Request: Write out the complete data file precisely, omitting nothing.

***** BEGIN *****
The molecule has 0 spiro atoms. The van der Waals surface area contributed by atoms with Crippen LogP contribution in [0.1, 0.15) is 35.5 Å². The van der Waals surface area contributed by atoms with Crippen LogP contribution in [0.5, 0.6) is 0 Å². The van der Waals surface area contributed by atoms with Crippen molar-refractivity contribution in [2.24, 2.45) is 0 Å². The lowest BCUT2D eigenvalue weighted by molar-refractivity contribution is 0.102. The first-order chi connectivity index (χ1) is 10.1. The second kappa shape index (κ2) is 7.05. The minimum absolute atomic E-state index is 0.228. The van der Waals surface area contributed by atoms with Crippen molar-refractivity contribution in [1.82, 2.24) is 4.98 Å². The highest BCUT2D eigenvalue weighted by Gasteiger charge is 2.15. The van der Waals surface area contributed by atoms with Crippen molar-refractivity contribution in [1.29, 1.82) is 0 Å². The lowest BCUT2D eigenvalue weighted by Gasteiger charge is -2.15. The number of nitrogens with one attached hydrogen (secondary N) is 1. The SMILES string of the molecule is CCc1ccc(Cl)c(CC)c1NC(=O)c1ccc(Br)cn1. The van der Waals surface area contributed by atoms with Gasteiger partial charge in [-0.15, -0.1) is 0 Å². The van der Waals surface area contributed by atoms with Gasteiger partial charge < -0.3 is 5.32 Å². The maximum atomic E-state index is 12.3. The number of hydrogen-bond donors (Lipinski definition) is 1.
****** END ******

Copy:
The molecule has 0 spiro atoms. The van der Waals surface area contributed by atoms with Crippen LogP contribution in [0.1, 0.15) is 35.5 Å². The van der Waals surface area contributed by atoms with Crippen LogP contribution in [0.5, 0.6) is 0 Å². The van der Waals surface area contributed by atoms with Crippen molar-refractivity contribution in [2.24, 2.45) is 0 Å². The lowest BCUT2D eigenvalue weighted by molar-refractivity contribution is 0.102. The first-order chi connectivity index (χ1) is 10.1. The second kappa shape index (κ2) is 7.05. The minimum absolute atomic E-state index is 0.228. The van der Waals surface area contributed by atoms with Crippen molar-refractivity contribution in [1.82, 2.24) is 4.98 Å². The highest BCUT2D eigenvalue weighted by Gasteiger charge is 2.15. The van der Waals surface area contributed by atoms with Crippen molar-refractivity contribution in [1.29, 1.82) is 0 Å². The lowest BCUT2D eigenvalue weighted by Gasteiger charge is -2.15. The number of nitrogens with one attached hydrogen (secondary N) is 1. The SMILES string of the molecule is CCc1ccc(Cl)c(CC)c1NC(=O)c1ccc(Br)cn1. The van der Waals surface area contributed by atoms with Gasteiger partial charge in [-0.15, -0.1) is 0 Å². The van der Waals surface area contributed by atoms with Gasteiger partial charge < -0.3 is 5.32 Å². The maximum atomic E-state index is 12.3. The number of hydrogen-bond donors (Lipinski definition) is 1.